On some level, I knew those years and those visiting opportunities would someday end. But I never could have predicted the trauma of 2020, and what COVID-19 has stolen from us.

Visits in person are no longer possible. In fact, Mom has recently weathered a positive test for the virus. No symptoms. Her isolation now in the past.

This time.

But even window visits are few, only allowed when the authorities can set them up. And my travel for 250 miles is no longer easy or even possible as I’m dealing with my own health issues. A sprained hamstring that prevents travel for longer than an hour.

Now I remember back to those days that seemed so cavalier, sitting in the room with my mother, answering her repeated questions, giving her a hug and a quick “I love you” when I escaped.

I, blessed with the freedom to leave.

COVID has stolen the opportunity to keep the relationship alive even though Mom no longer knows who I am. I still know her, so I feel the guilt of leaving to continue my easy life — while she remained behind.

I have no idea when or if I will see my mother again. I can only hope that on some level she knows her family still cares for her.

So I pray for grace and transfer my need for hope to this woman who sits alone, unaware of COVID-19 or of another year that will soon end.

Then I remind myself not to give a pandemic too much power and instead — try to let go of the guilt.

©2020 RJ Thesman – All Rights Reserved

If your family is dealing with Alzheimer’s Disease, check out Holiday Tips for Caregivers.

When Hope Meets Up with Q4

We are moving toward the Christmas market and ready to leave the year behind. We have reached our annual goals or transferred them to the next year’s editorial calendar.

Image by Mariana Anatoneag

It’s easy to sit back, take stock of the year and start planning for Auld Lang Syne.

But 2020 has presented a special challenge — the need for daily monitoring and hope searching. We cannot truly relax because this horrid pandemic is still with us, taking lives and disrupting our culture.

It’s time to take a lesson from football.

Although every moment of a football game can be filled with excitement or the dread of rising penalties, it is the fourth quarter — the Q4 — that holds the most promise. Yet those last 15 minutes are when legs start to throb, arms ache and the multiple tackles begin to take their toll.

It takes more grit and strength, more energy and chugs of Gatorade to score in the fourth quarter, to come from behind and win.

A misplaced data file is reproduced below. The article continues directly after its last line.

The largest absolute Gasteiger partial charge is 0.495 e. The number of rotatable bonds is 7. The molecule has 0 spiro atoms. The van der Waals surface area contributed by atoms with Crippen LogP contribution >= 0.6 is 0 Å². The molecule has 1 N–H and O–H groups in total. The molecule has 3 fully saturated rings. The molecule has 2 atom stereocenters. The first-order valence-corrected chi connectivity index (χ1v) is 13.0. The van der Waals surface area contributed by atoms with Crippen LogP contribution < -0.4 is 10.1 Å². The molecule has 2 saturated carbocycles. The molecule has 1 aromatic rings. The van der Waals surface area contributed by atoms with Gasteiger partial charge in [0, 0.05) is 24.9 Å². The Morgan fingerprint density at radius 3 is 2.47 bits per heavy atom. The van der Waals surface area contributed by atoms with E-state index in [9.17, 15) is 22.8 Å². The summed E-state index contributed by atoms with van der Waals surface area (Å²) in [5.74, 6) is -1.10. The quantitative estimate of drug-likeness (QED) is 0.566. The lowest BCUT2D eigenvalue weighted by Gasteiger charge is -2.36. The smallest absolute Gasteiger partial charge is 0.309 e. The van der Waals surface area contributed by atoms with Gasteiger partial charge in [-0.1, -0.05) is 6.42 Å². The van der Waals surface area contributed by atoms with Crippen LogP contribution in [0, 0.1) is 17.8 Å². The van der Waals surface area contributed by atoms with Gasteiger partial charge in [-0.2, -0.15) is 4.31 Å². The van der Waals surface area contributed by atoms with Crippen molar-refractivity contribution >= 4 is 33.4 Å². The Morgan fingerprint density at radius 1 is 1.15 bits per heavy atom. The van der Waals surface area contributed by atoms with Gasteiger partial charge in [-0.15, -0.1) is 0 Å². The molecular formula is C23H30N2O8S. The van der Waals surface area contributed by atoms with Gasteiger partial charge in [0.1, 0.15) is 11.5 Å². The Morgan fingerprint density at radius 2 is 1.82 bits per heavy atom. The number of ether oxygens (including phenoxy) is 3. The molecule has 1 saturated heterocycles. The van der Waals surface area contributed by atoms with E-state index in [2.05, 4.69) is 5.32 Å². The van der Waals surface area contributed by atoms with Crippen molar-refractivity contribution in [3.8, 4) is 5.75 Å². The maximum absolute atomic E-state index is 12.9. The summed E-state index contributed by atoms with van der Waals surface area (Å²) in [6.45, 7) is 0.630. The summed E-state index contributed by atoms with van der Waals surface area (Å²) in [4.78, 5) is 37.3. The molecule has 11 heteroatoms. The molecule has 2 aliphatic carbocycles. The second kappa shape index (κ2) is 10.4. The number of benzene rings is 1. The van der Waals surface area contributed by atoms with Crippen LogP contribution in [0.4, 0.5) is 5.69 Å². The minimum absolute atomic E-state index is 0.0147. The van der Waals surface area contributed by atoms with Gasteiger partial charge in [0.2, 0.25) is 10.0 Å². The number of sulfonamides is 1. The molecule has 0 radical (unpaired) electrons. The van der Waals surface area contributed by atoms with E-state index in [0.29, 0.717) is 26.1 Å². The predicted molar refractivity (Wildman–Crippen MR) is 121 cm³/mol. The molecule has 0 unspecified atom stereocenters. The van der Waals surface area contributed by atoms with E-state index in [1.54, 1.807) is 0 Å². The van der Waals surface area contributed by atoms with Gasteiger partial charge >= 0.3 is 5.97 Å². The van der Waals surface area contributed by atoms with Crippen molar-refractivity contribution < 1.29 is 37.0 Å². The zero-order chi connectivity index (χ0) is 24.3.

This Q4 of 2020 will require even more courage as we begin the winter months. We’ll be cooped up with each other while snow whitens the landscape, washing our masks and wishing 2020 was a distant memory.

COVID-19 was supposed to be under control by now. The perfect vaccine a reality. The economy responding to opened businesses. Yeah, right.

Yet the news is often bleak, the numbers of dead rising and the need for extra strength more important than other quarters of this year.

How can we face this Q4 and make it to December 31?

Stock up on Resources. Not just TP, but also books and movies that enrich thoughts and build warm fuzzies. Find winter-based projects the entire family can enjoy together:

  • Start a puzzle
  • Try a new recipe
  • Write a poem
  • Do something creative
  • Watch the old sitcoms and laugh

Dig Deep. Find that courageous reserve that asks for extra grit to churn out the final seconds of Q4 2020. Fill your fridge magnets with positive quotes and affirmations. Memorize a hope-filled quote or scripture.

One of my favorites is Isaiah 43:2, “You will pass through deep waters, but God will be with you.”

Move Away from Yourself. Find a way to bless someone else: a greeting card, a bouquet of chocolate chip cookies, flowers left on the porch, a phone call, more chocolate.

How about this quote by H. Jackson Brown, Jr., “Remember that the happiest people are not those getting more, but those giving more.”

Even if we feel the opponent has won, Q4 isn’t over yet. We CAN finish well.

We can build up our hope by encouraging each other and cheering for one another until the final buzzer sounds. In the midst of this Q4, we can go for the win.

©2020 RJ Thesman – All Rights Reserved

Many of the women in the Bible were invisible. Check out these 8 stories from The Invisible Women of Genesis.